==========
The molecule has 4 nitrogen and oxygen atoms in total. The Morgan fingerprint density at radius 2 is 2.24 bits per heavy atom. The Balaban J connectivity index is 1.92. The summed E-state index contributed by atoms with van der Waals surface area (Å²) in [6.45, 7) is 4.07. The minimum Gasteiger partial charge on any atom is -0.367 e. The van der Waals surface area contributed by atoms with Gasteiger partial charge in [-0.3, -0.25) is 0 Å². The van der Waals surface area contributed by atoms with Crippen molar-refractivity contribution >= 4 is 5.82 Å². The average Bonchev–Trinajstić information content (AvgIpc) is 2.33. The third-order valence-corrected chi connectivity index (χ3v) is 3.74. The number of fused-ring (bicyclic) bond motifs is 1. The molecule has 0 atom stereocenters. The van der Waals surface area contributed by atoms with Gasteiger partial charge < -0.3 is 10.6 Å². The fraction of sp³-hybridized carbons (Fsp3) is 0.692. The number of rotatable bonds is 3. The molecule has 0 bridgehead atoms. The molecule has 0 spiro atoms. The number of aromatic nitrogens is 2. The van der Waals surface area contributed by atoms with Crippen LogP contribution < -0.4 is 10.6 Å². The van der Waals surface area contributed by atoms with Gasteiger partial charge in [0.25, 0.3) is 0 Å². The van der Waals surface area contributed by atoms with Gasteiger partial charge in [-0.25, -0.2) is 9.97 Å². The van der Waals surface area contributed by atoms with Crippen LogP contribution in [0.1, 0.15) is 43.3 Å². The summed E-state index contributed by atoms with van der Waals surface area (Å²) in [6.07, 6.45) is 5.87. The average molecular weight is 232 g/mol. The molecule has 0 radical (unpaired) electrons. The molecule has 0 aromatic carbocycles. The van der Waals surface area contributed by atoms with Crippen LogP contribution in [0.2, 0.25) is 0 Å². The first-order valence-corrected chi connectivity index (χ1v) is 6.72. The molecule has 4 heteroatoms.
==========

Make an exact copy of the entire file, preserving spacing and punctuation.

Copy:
The molecule has 4 nitrogen and oxygen atoms in total. The Morgan fingerprint density at radius 2 is 2.24 bits per heavy atom. The Balaban J connectivity index is 1.92. The summed E-state index contributed by atoms with van der Waals surface area (Å²) in [6.45, 7) is 4.07. The minimum Gasteiger partial charge on any atom is -0.367 e. The van der Waals surface area contributed by atoms with Gasteiger partial charge in [-0.3, -0.25) is 0 Å². The van der Waals surface area contributed by atoms with Crippen molar-refractivity contribution >= 4 is 5.82 Å². The average Bonchev–Trinajstić information content (AvgIpc) is 2.33. The third-order valence-corrected chi connectivity index (χ3v) is 3.74. The number of fused-ring (bicyclic) bond motifs is 1. The molecule has 0 atom stereocenters. The van der Waals surface area contributed by atoms with Gasteiger partial charge < -0.3 is 10.6 Å². The fraction of sp³-hybridized carbons (Fsp3) is 0.692. The number of rotatable bonds is 3. The molecule has 0 bridgehead atoms. The molecule has 0 spiro atoms. The number of aromatic nitrogens is 2. The van der Waals surface area contributed by atoms with Crippen LogP contribution < -0.4 is 10.6 Å². The van der Waals surface area contributed by atoms with Gasteiger partial charge in [0.25, 0.3) is 0 Å². The van der Waals surface area contributed by atoms with Gasteiger partial charge in [-0.25, -0.2) is 9.97 Å². The van der Waals surface area contributed by atoms with Crippen LogP contribution in [0.1, 0.15) is 43.3 Å². The summed E-state index contributed by atoms with van der Waals surface area (Å²) in [6.07, 6.45) is 5.87. The average molecular weight is 232 g/mol. The molecule has 0 radical (unpaired) electrons. The molecule has 0 aromatic carbocycles. The van der Waals surface area contributed by atoms with Crippen LogP contribution in [0.2, 0.25) is 0 Å². The first-order valence-corrected chi connectivity index (χ1v) is 6.72. The molecule has 4 heteroatoms.